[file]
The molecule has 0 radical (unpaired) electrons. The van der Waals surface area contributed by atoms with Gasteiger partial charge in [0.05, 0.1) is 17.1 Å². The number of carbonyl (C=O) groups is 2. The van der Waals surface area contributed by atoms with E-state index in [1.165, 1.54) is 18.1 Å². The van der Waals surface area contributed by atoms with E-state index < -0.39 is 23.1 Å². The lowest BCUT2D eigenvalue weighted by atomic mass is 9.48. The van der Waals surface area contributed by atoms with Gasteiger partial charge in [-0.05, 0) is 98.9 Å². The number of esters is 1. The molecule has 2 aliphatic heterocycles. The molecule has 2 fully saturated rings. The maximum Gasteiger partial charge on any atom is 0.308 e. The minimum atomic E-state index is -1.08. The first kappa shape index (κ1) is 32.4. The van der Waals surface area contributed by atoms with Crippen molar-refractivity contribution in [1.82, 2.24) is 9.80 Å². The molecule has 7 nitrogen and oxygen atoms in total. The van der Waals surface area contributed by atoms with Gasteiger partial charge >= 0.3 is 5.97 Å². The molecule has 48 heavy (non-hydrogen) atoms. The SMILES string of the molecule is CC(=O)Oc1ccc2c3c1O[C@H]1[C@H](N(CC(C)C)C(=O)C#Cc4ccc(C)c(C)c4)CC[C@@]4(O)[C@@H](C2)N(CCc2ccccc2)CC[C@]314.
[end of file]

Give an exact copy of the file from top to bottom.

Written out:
The molecule has 0 radical (unpaired) electrons. The van der Waals surface area contributed by atoms with Gasteiger partial charge in [0.05, 0.1) is 17.1 Å². The number of carbonyl (C=O) groups is 2. The van der Waals surface area contributed by atoms with E-state index in [1.165, 1.54) is 18.1 Å². The van der Waals surface area contributed by atoms with E-state index < -0.39 is 23.1 Å². The lowest BCUT2D eigenvalue weighted by atomic mass is 9.48. The van der Waals surface area contributed by atoms with Gasteiger partial charge in [-0.05, 0) is 98.9 Å². The number of esters is 1. The molecule has 2 aliphatic heterocycles. The molecule has 2 fully saturated rings. The maximum Gasteiger partial charge on any atom is 0.308 e. The minimum atomic E-state index is -1.08. The first kappa shape index (κ1) is 32.4. The van der Waals surface area contributed by atoms with Crippen molar-refractivity contribution in [1.82, 2.24) is 9.80 Å². The molecule has 7 nitrogen and oxygen atoms in total. The van der Waals surface area contributed by atoms with Gasteiger partial charge >= 0.3 is 5.97 Å². The molecule has 48 heavy (non-hydrogen) atoms. The SMILES string of the molecule is CC(=O)Oc1ccc2c3c1O[C@H]1[C@H](N(CC(C)C)C(=O)C#Cc4ccc(C)c(C)c4)CC[C@@]4(O)[C@@H](C2)N(CCc2ccccc2)CC[C@]314.